Fourth Vaccine Reduces Risk of Dying From COVID by 78 Percent, Israeli Study Finds

As omicron's BA.2 variant is fueling a spike in COVID-19 infections, the latest large-scale study by an Israeli HMO suggests that a fourth dose reduces both the risk of infection and severe illness

Yaron Kelner
New studies suggest the fourth vaccine dose significantly reduces COVID fatality rates.
New studies suggest the fourth vaccine dose significantly reduces COVID fatality rates.Credit: Hadas Parush
Yaron Kelner

Separate studies by Israel’s two largest health care providers published Saturday suggest that the fourth vaccine dose significantly reduces the risk of dying from COVID-19 when compared to the protection offered by three doses of the vaccine.

The study by Clalit Health Services, Israel’s largest health maintenance organization, demonstrates a reduced risk of death, while Maccabi Healthcare Services’ study shows that a fourth vaccine reduces both the risk of infection and of severe illness.

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These findings are particularly relevant as omicron's BA.2 variant is fueling a spike in COVID-19 infections throughout Israel and many other countries.

Clalit’s study covered 563,465 people aged 60 to 100 who had received three doses of the vaccine. They were divided into two groups: those who chose to receive a fourth dose, and those who chose not to receive a fourth dose. Of the participants, 58 percent received a fourth vaccine.

The researchers compared the mortality rate in the two populations between January 10, about a week after the approval of the fourth dose, and February 20. During this period 232 people died in the group that received only three doses, compared with 92 in the group that received four.

According to the researchers, the data show that the fourth vaccine reduces the risk of dying from the coronavirus in older adults by 78 percent.

The Clalit study has not yet been peer-reviewed, and is currently in the process of being accepted for publication in a journal. It was carried out by Clalit’s Community Medicine Division in collaboration with the Faculty of Health Sciences at Ben-Gurion University of the Negev and the Maximizing Health Outcomes Research Lab at Sapir Academic College.

The head of the Community Medicine Division, Dr. Doron Netzer, explains that the findings are important because the prevailing perception is that the omicron variant causes only mild illness, so no additional vaccine is needed.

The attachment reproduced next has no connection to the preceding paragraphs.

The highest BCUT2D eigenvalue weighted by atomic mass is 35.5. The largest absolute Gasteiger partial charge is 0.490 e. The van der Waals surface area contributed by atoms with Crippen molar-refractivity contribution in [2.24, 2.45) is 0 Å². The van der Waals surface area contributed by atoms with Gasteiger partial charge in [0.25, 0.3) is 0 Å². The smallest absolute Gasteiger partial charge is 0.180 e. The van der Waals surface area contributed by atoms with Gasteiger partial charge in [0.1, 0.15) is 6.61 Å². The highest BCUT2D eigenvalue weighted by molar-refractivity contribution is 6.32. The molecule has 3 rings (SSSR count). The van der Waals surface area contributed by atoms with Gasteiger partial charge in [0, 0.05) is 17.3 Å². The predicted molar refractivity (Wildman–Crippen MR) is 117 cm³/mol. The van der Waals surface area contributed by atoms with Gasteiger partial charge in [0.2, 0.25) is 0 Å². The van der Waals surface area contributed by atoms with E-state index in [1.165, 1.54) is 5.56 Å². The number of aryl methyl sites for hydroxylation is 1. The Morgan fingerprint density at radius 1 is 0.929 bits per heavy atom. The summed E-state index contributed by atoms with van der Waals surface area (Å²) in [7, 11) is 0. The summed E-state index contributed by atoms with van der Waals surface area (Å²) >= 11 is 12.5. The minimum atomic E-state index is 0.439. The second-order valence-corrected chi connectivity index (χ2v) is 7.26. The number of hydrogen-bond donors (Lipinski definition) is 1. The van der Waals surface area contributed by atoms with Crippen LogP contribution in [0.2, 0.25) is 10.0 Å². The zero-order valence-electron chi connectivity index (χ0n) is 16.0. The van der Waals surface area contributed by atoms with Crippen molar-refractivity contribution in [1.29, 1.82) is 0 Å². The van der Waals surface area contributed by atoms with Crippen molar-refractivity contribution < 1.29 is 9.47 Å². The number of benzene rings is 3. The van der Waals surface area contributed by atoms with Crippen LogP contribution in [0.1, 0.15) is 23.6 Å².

“The results of the study show that the fourth dose is significantly associated with a reduced risk of mortality from coronavirus, including from omicron,” he said.

Maccabi’s study examined the effectiveness of the vaccine for nine weeks, from January to March, among about 100,000 Maccabi members 60 and older who were vaccinated in three doses. It showed that the fourth dose was 73 percent more effective in preventing severe illness than three doses. However, fewer than 1 percent of the participants who were vaccinated with at least three doses experienced severe COVID-19.

The results also showed the efficacy of the fourth dose against infection with the coronavirus. According to the study, about three weeks after receiving the fourth vaccine, the risk of becoming infected decreases by 64 percent compared to those vaccinated with only three doses. However, 10 weeks after the fourth vaccine the reduction in risk drops to 29 percent, indicating that the added protection it offers dissipates more quickly than that provided by the third dose.

The study was conducted by KSM, the Maccabi Research and Innovation Center, and is awaiting peer review.

According to the researchers, more studies are needed over a longer period to determine the duration of protection afforded by the fourth dose over time. They added that more studies could examine how re-exposure to the same vaccine affects protection against different variants.

The fourth dose of vaccine was approved by the Health Ministry on January 2 for people 60 and over as well as health care workers, provided that four months have passed since receiving the third vaccine. The decision, which set a global precedent, was made at the beginning of the omicron wave in Israel, in a bid to increase protection against the variant that broke through the immune defense of many vaccinated people.

Yet despite the high rates of infection and illness, relatively few people have agreed to a fourth dose: about 750,000 people, compared with 6.7 million people in Israel who have received one dose of the coronavirus vaccine, 6.1 million who have had two doses and 4.4 million with three doses.

On Thursday, Prime Minister Naftali Bennett and Health Minister Nitzan Horowitz met with the heads of the country’s four HMOs and offered them a 100 shekel ($31) bonus for each person age 60 and over who receives a fourth dose.

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